On the death of Nasir ud-Din Mahmud Shah, of natural causes, Balban enthroned himself and assumed the title Ghiyas ud-Din Balban. The energetic regent became implacable sultan in an overnight transformation. This succession ensured the continuity of the same rule. Balban was now free to rule the sultanate without the restraint often imposed on the regent by a saintly sultan that softened some of the severity of the regent’s actions.

Even though Balban’s coming to the throne was without any contest, the times were troubled and there was simmering discontent beneath the veneer of placidity. The Turkish nobles were not fully placated; the Hindu kings were continuing an almost constant wave of insurrections and rebellions; the Mongols were chaffing at the bit to invade the rich ‘Hindustan’; and there was visible breakdown of law and order even on the outskirts of the capital Delhi. It is difficult to judge whether these conditions were the result of Balban being the regent, meaning that he was only the leader of equals in the eyes of the Turkish nobility and therefore could not fully enforce his writ on them; or it was a throwback to the chaos inflicted upon the sultanate in the interim rule of Rihan a few years back from which Balban had not yet stabilised the sultanate. In any case, Balban the Sultan was stern and watchful—he introduced drastic punishments and relentless measures to suppress disorder and bring in order in the sultanate.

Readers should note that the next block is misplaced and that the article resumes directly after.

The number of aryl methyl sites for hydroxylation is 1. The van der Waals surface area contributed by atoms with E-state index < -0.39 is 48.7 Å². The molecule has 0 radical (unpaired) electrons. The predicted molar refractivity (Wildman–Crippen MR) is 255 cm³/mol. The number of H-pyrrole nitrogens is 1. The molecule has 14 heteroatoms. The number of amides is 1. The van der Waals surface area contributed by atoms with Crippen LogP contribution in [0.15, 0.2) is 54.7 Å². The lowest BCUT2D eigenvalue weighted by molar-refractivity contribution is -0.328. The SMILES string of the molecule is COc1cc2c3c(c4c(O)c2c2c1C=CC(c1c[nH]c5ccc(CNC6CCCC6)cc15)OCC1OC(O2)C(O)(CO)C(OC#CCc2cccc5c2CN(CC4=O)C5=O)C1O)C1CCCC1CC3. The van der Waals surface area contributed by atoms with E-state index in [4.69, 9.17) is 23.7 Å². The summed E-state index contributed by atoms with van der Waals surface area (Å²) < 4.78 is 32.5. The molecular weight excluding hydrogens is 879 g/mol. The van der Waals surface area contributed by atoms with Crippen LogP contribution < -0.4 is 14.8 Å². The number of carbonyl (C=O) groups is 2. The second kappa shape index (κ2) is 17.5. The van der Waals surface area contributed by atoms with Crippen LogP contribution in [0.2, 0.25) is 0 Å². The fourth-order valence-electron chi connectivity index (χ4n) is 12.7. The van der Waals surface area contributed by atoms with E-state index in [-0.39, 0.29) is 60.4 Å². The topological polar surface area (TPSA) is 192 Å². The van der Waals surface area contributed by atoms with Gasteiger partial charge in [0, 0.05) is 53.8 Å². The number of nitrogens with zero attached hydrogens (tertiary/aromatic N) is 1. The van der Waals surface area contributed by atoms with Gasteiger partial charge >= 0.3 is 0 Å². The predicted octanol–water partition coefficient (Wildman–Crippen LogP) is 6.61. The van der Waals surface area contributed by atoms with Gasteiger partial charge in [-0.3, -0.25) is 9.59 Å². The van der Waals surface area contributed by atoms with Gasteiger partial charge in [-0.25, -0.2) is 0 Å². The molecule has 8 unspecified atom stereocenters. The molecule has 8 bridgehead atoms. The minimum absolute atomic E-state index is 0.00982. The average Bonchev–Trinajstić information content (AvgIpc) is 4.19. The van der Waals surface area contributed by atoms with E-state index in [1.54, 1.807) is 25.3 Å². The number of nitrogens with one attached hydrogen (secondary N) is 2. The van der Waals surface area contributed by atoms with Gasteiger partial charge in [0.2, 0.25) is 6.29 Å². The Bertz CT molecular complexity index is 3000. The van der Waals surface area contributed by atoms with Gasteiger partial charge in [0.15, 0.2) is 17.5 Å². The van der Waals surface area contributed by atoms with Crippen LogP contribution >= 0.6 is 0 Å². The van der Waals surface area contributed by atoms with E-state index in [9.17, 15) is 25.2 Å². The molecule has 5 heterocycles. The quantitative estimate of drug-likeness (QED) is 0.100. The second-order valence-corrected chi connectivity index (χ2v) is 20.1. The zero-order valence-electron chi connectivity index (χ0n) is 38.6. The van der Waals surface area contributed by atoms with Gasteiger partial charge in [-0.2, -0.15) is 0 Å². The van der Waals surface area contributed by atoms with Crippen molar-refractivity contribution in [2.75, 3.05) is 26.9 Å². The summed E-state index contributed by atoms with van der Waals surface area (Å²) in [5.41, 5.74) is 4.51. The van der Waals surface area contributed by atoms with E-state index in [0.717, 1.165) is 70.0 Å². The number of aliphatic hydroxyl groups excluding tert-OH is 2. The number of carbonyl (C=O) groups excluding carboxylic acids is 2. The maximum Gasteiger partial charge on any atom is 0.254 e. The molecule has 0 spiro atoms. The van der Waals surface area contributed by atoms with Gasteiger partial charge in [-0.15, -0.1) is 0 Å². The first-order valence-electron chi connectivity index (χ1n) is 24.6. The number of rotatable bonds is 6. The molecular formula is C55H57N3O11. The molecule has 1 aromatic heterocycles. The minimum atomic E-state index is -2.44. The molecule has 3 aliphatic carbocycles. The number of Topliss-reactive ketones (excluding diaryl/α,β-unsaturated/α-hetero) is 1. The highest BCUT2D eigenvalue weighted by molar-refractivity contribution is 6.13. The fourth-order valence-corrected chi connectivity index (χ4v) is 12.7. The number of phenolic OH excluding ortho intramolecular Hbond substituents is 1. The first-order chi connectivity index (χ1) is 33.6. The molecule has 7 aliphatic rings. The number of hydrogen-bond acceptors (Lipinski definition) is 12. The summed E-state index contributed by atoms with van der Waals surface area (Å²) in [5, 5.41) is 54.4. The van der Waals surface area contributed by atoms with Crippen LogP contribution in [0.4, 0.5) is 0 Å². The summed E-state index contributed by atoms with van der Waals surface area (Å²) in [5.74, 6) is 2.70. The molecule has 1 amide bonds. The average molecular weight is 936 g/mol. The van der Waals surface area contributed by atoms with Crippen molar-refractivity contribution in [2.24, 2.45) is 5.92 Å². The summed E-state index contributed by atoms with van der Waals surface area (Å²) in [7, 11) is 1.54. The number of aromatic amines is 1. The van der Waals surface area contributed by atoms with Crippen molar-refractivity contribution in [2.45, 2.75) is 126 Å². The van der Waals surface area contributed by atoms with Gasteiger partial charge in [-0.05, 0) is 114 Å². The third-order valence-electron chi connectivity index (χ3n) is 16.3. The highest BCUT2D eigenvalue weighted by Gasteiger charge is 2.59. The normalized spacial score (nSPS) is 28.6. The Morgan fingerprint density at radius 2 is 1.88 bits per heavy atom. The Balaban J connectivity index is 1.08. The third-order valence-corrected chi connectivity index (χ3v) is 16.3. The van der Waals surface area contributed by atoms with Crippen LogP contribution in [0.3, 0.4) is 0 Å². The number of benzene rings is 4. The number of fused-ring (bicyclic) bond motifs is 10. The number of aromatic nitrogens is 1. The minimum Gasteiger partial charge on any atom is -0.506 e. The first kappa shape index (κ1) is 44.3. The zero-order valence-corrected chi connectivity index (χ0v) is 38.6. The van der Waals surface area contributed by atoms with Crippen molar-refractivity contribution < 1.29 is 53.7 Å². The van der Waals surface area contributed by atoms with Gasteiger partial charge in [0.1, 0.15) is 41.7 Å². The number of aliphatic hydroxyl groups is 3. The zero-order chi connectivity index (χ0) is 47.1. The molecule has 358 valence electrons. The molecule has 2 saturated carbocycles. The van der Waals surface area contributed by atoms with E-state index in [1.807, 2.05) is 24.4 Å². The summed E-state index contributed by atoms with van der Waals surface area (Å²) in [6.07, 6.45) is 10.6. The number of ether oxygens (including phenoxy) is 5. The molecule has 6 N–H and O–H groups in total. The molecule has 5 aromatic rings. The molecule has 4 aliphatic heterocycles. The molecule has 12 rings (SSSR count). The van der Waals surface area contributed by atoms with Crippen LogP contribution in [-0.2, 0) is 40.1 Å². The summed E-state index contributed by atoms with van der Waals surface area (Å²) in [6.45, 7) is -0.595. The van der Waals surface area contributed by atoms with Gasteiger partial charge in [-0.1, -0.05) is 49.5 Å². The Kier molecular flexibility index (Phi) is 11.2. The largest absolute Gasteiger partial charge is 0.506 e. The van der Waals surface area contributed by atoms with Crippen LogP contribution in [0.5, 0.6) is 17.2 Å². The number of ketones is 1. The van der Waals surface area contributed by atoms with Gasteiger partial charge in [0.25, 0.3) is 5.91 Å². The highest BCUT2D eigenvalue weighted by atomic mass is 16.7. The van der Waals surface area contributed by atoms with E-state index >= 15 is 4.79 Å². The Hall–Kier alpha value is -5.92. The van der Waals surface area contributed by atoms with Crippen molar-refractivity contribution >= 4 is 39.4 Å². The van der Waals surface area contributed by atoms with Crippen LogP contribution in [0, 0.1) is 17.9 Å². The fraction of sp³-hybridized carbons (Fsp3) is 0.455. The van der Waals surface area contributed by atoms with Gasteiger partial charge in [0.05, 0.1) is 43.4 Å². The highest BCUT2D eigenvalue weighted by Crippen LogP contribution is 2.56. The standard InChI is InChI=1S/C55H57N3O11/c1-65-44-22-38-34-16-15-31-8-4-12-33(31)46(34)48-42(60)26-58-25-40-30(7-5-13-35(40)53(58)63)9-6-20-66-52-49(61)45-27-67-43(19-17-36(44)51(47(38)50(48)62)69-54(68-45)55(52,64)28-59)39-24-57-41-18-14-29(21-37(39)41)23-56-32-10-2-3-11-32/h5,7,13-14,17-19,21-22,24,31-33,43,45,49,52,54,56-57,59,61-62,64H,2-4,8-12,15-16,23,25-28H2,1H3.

Establishing the Crown’s Supremacy

There were many challenges facing the new Sultan and Balban the pragmatist prioritised the tasks to be undertaken. He realised that restoring the prestige of the crown, beyond the position of being an equal amongst nobles, as being the highest and immediate need. It is certain that he would have been mindful of the fact that his long regency, even though efficient, would also have been the primary cause of the diluted status of the position of the sultan. Nasir ud-Din was not given any respect by the Turkish nobles, which had continually degraded the status of the crown. Even after ascending the throne Balban continued to be considered an equal by the Turkish aristocracy. Balban with his long political experience was acutely aware of the need to destroy the Turkish nobles’ pretensions to power equalling that of the sultan, for the crown to become effective.